New Housing Development Proposed West of Highway 101

Would include a 3-story hotel, 150 homes, as well as retail and offices

Basin Street Properties, the company that brought Petaluma the Theater District, wants to build a new development complete with a three-story hotel, 150 new homes and an apartment complex off Hopper Street east of Caulfield Lane.

The developer submitted plans to the city last month for the Riverfront project that would include 40 townhouses, a 45-unit apartment and 70,000 square feet of retail and office space. The entire project would be situated on 39 acres of land off Hopper Street on the north bank of the Petaluma River.

Neither Vincent Smith, who is managing the project for Basin Street, or Matt White, president of the company, were immediately available for comment. 

According to plans submitted to the Planning Department, the project would consist of the hotel and office park adjacent to Hopper Street and a central green belt, surrounded by retail spaces. The single family homes would be located around the retail, with some overlooking Highway 101 while others the north side of the Petaluma River. Check out the pictures on the right for more detail.

In a review of the project, Petaluma Fire Marshall raised concerns that in an event of a fire or another emergency, residents of the proposed development would be able to exit only through Hopper Street, because there are no connector roads south of the development.

Another concern is the railroad tracks that run parallel to the planned subdivision that could block traffic, especially if a train gets stalled or derailed. Instead, Fergus suggested the former Pomeroy site, near the Petaluma Animal Shelter, as a better alternative. However, if the southern crossing at Caulfield Lane gets built, as has been proposed, it would provide a second exit out of the subdivision and faster access to Highway 101.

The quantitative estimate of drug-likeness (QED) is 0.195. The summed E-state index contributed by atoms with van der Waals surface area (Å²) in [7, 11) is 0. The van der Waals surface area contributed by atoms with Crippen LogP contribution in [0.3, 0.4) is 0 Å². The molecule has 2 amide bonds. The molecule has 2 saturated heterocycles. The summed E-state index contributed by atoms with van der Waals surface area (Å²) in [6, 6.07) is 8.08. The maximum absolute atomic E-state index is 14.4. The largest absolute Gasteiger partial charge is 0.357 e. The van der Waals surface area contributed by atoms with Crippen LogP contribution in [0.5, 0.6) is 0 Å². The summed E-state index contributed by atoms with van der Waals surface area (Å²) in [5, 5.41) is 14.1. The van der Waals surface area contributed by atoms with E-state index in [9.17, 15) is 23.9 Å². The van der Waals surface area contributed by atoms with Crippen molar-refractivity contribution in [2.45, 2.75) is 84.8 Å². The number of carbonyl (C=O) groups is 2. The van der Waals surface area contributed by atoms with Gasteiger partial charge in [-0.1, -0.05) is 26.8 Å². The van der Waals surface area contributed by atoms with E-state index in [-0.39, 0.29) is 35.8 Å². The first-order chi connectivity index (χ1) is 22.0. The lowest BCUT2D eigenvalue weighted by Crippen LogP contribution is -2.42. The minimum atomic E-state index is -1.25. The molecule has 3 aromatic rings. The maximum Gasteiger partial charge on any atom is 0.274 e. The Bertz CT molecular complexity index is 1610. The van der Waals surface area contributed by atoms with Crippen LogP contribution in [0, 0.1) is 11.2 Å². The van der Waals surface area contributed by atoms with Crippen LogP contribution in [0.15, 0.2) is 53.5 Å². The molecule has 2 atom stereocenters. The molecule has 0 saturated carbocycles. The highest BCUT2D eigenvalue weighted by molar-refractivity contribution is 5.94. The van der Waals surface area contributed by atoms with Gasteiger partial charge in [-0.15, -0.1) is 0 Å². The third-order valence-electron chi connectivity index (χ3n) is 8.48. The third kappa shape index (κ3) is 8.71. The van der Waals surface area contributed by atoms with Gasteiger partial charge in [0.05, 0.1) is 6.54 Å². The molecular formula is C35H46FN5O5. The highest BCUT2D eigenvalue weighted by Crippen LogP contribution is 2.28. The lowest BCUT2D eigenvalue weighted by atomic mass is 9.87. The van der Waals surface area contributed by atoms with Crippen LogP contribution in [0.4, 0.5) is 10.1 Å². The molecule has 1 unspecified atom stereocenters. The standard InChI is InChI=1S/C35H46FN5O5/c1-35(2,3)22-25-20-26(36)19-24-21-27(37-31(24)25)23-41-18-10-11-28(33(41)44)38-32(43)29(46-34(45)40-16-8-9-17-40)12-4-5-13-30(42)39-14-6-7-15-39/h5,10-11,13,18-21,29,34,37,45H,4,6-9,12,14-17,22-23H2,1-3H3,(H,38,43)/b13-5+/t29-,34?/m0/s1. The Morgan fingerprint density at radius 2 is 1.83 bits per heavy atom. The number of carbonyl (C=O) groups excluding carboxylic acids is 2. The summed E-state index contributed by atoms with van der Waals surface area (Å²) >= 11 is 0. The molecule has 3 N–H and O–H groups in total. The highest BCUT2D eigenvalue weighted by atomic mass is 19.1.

The city has hired a consultant to conduct a fiscal and economic impact analysis of the project which should be completed this month, according to Planning Deputy Director Heather Hines. The project will then be presented to the City Council.

What are your thoughts on the proposed project? Are you excited to see it built?

Kevin King October 12, 2011 at 07:08 PM
Interesting, with so much going on in that area (train, freeway overpass, Shamrock), I wonder how this gets approved. These would have to be townhouses or condos, since the home values would likely always stay low relative to the rest of the community. For approval from fire officials, Basin would either have to build another bridge across the river or pay for a Hopper St. extension to D Street.
Chad M. October 12, 2011 at 09:13 PM
There is so much unused land sitting out there - it would be nice to see it get developed. Too bad there is a sewage plant sitting in the middle of it. Seems to me that a bridge would need to be built across the river to make it viable. That doesn't seem likely though.
Bill Fishman October 13, 2011 at 01:09 AM
Construction of the so-called "Southern Crossing" -- the bridge extending Caulfield Lane over the River to Petaluma Boulevard -- has been in the "Pie-In-The-Sky" file for years. Looks interesting on paper, but it would be a navigation restriction and would have to either be another draw bridge or a huge monstrosity. In any event: very expensive. Is Basin Street going to pay for it? (Don't think so) How about the property owners along First and Second Streets, whose values would probably shoot up? (Doubtful) One interesting observation is that if you extend a line from Caulfield Lane across the River, you run smack dab into property owned by PEP Housing -- purchased with the help of the City of Petaluma.
MCS October 13, 2011 at 05:00 AM
No southern crossing equals a project that is inconsistent with the General Plan. Basin Street must be required to build the southern crossing with its project (pursuant to a pay back agreement for the cost share of other developments and the city) or design its project to preserve the ability to construct the crossing and pay its fair share for future construction. Cumulative development conditions will likely support a nexus to require the project to do its part relative to the southern crossing. To allow Basin Street to do anything less leaves the existing community bag-holders as it is in the case of the Rainier crossing. It is notable that the new round-about at Quarry Heights has a stub-out for the southern crossing, which is well south of PEP.